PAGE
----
This Is What Happens if Your Eye Pigment Cells Turn Cancerous

Iris cancer is a relatively rare disease – but it can be deadly. The medical world knows it as uveal melanoma – the uvea being the layer of the eye that includes the iris, ciliary body (the muscles that control the shape of our eye lens) and choroid (where the blood vessels are).

 

The uvea plays an important role in our ability to see – it controls how much light is let in by adjusting the lens size and reducing light reflection within the eye with the iris’s highly pigmented cells.

Parts of the uvea are highlighted in blue. (Henry Vandyke Carter/Gray’s Anatomy, Plate 869/Public Domain)

But as with any cell in the body, sometimes things can go very, very wrong.

A recent case report of uveal melanoma was just published in the New England Journal of Medicine: A woman presented in an emergency department after just four days of pain and inflammation in her right eye.

She had been blind in that eye for several years, and the report doesn’t mention if or how that had been investigated, but a magnetic resonance image below reveals what they found – and what the eye looked like when they removed it.

(Everett & Copperman, N Engl J Med, 2019)(Everett & Copperman, N Engl J Med, 2019)

Treatments for uveal melanoma include iridectomy – removal of part of the iris, which you can see in the image below on the right side. 

As we mentioned, in this case the patient’s right eye was removed completely to provide her with some relief, and the 2.8 by 2.5 centimetre (around one by one inch) mass was sent for testing.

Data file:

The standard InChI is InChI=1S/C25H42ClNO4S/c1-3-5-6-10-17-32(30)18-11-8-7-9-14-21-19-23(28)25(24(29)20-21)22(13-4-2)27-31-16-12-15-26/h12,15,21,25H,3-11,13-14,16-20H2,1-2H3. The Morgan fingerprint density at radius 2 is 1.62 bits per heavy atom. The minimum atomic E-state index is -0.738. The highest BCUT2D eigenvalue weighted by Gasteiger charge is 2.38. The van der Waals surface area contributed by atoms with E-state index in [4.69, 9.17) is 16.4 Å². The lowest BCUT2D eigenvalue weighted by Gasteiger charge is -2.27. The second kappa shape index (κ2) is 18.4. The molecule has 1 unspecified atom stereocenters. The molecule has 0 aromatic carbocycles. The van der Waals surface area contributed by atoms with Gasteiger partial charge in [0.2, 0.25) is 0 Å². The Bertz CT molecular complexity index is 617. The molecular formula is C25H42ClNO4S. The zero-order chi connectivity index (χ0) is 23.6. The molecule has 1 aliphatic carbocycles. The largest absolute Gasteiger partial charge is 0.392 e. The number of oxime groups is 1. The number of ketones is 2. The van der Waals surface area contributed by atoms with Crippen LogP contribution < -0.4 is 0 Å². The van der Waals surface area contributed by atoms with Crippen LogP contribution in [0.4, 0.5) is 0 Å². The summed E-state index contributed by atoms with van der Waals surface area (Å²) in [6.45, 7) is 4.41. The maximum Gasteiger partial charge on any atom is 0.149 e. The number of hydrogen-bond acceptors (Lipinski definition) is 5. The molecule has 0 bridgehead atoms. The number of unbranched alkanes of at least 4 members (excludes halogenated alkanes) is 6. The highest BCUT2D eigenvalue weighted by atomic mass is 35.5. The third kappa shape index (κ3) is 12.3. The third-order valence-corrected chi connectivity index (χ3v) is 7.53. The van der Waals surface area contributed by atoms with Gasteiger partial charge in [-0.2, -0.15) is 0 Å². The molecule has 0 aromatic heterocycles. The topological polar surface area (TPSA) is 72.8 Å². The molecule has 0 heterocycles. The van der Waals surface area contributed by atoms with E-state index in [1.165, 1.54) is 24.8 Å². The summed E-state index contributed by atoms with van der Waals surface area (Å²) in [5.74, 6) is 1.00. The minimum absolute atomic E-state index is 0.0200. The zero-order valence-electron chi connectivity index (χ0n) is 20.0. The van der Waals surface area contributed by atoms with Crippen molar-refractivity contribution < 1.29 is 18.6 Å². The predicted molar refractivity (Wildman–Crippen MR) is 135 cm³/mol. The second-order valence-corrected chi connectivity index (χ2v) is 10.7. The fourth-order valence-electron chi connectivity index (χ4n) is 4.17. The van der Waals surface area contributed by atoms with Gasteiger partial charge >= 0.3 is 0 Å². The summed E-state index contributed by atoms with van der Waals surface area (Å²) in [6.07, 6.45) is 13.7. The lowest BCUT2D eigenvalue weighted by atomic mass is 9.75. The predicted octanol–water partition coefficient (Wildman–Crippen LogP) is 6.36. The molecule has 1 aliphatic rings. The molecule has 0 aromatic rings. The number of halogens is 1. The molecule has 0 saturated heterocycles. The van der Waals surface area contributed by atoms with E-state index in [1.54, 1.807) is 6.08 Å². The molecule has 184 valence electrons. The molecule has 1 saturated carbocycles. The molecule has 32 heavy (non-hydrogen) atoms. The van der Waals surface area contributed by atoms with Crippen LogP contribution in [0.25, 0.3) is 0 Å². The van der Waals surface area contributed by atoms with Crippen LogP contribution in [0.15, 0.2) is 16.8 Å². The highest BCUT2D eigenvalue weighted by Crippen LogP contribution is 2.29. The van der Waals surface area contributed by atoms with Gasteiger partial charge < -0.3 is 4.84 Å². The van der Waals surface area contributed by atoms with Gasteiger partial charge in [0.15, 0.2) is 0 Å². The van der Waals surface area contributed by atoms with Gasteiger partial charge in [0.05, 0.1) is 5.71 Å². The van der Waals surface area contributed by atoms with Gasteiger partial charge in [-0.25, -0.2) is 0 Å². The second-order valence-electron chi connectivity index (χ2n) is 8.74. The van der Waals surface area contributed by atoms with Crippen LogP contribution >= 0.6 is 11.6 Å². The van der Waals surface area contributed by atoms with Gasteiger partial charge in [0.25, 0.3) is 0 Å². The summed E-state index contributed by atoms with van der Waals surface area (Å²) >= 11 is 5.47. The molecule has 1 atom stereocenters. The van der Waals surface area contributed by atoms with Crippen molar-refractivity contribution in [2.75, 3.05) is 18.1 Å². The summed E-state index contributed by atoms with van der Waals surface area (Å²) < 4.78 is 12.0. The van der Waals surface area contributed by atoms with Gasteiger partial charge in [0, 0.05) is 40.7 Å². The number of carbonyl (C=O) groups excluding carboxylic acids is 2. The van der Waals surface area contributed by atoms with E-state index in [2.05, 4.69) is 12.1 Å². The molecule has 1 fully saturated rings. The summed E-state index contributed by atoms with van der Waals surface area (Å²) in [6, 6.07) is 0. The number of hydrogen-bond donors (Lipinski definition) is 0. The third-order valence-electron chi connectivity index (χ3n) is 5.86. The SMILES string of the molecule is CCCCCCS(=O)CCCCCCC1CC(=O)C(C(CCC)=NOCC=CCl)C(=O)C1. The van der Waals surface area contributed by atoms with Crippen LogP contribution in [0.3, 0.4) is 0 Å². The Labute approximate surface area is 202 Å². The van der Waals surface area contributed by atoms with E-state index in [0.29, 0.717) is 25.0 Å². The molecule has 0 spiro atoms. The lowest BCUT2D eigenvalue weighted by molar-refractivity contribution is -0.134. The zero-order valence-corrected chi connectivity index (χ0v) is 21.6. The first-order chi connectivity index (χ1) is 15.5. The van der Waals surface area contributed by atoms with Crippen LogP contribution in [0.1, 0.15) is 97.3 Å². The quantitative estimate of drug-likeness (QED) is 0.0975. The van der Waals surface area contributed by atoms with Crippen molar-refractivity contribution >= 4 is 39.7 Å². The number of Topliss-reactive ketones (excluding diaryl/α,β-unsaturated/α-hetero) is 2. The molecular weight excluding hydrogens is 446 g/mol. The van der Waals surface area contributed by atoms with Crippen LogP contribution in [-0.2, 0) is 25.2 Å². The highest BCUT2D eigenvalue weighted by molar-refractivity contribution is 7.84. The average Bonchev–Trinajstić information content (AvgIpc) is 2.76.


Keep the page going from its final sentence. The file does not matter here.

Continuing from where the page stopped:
(Kaliki& Shields, Eye, 2017)(Kaliki & Shields, Eye, 2017)

Unfortunately, as with 50 percent of patients that present with eye cancers, this patient had already developed metastatic cancer. Doctors Lesley Everett and Thomas Copperman described how tumours had spread to her liver, lymph nodes, and other organs. The patient passed away just two months after diagnosis.

Studies that link eye cancer with UV exposure have been inconclusive so far. Still, it’s safest to wear eye protection – ensure your lenses have UV coating if you wear glasses every day and keep a pair of high protection sunglasses handy for any extended time in the sun.

But most importantly, keep up to date with your optometry appointments. As with any cancer, early detection gives you the best chance of overcoming this disease.

The case was published in the New England Journal of Medicine.

 

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